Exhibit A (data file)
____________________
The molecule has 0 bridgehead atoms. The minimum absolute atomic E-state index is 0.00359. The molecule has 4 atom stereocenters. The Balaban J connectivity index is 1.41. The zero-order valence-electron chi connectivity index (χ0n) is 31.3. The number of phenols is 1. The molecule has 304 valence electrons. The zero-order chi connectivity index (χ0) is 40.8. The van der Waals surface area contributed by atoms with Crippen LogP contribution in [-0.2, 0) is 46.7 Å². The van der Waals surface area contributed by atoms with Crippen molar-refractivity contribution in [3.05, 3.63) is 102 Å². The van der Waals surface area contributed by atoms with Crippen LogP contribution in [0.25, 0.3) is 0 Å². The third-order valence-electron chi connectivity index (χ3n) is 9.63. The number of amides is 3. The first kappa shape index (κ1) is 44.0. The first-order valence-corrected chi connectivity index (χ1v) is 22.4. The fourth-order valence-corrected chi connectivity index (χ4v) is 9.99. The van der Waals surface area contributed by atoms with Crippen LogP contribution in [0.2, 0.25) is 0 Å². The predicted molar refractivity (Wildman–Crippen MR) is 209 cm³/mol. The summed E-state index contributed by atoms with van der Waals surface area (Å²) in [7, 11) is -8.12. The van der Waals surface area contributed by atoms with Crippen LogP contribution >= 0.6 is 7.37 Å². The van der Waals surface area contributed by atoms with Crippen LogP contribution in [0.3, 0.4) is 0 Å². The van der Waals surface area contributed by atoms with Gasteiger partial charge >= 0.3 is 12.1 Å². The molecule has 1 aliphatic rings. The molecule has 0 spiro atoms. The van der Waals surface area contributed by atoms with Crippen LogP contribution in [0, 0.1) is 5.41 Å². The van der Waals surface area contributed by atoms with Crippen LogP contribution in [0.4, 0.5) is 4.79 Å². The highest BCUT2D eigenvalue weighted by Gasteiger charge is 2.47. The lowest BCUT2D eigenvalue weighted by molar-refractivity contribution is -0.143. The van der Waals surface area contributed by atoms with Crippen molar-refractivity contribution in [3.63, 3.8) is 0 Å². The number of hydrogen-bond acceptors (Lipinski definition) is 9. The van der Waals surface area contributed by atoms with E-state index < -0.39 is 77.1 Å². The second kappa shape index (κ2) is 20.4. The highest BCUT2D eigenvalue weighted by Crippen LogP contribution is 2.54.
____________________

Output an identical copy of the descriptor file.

The molecule has 0 bridgehead atoms. The minimum absolute atomic E-state index is 0.00359. The molecule has 4 atom stereocenters. The Balaban J connectivity index is 1.41. The zero-order valence-electron chi connectivity index (χ0n) is 31.3. The number of phenols is 1. The molecule has 304 valence electrons. The zero-order chi connectivity index (χ0) is 40.8. The van der Waals surface area contributed by atoms with Crippen LogP contribution in [-0.2, 0) is 46.7 Å². The van der Waals surface area contributed by atoms with Crippen molar-refractivity contribution in [3.05, 3.63) is 102 Å². The van der Waals surface area contributed by atoms with Crippen LogP contribution in [0.25, 0.3) is 0 Å². The third-order valence-electron chi connectivity index (χ3n) is 9.63. The number of amides is 3. The first kappa shape index (κ1) is 44.0. The first-order valence-corrected chi connectivity index (χ1v) is 22.4. The fourth-order valence-corrected chi connectivity index (χ4v) is 9.99. The van der Waals surface area contributed by atoms with Crippen LogP contribution in [0.2, 0.25) is 0 Å². The predicted molar refractivity (Wildman–Crippen MR) is 209 cm³/mol. The summed E-state index contributed by atoms with van der Waals surface area (Å²) in [7, 11) is -8.12. The van der Waals surface area contributed by atoms with Crippen LogP contribution >= 0.6 is 7.37 Å². The van der Waals surface area contributed by atoms with Crippen LogP contribution in [0.3, 0.4) is 0 Å². The van der Waals surface area contributed by atoms with Gasteiger partial charge >= 0.3 is 12.1 Å². The molecule has 1 aliphatic rings. The molecule has 0 spiro atoms. The van der Waals surface area contributed by atoms with Crippen LogP contribution in [0, 0.1) is 5.41 Å². The van der Waals surface area contributed by atoms with Crippen LogP contribution in [0.4, 0.5) is 4.79 Å². The highest BCUT2D eigenvalue weighted by Gasteiger charge is 2.47. The lowest BCUT2D eigenvalue weighted by molar-refractivity contribution is -0.143. The van der Waals surface area contributed by atoms with Crippen molar-refractivity contribution in [3.63, 3.8) is 0 Å². The number of hydrogen-bond acceptors (Lipinski definition) is 9. The van der Waals surface area contributed by atoms with E-state index < -0.39 is 77.1 Å². The second kappa shape index (κ2) is 20.4. The highest BCUT2D eigenvalue weighted by Crippen LogP contribution is 2.54.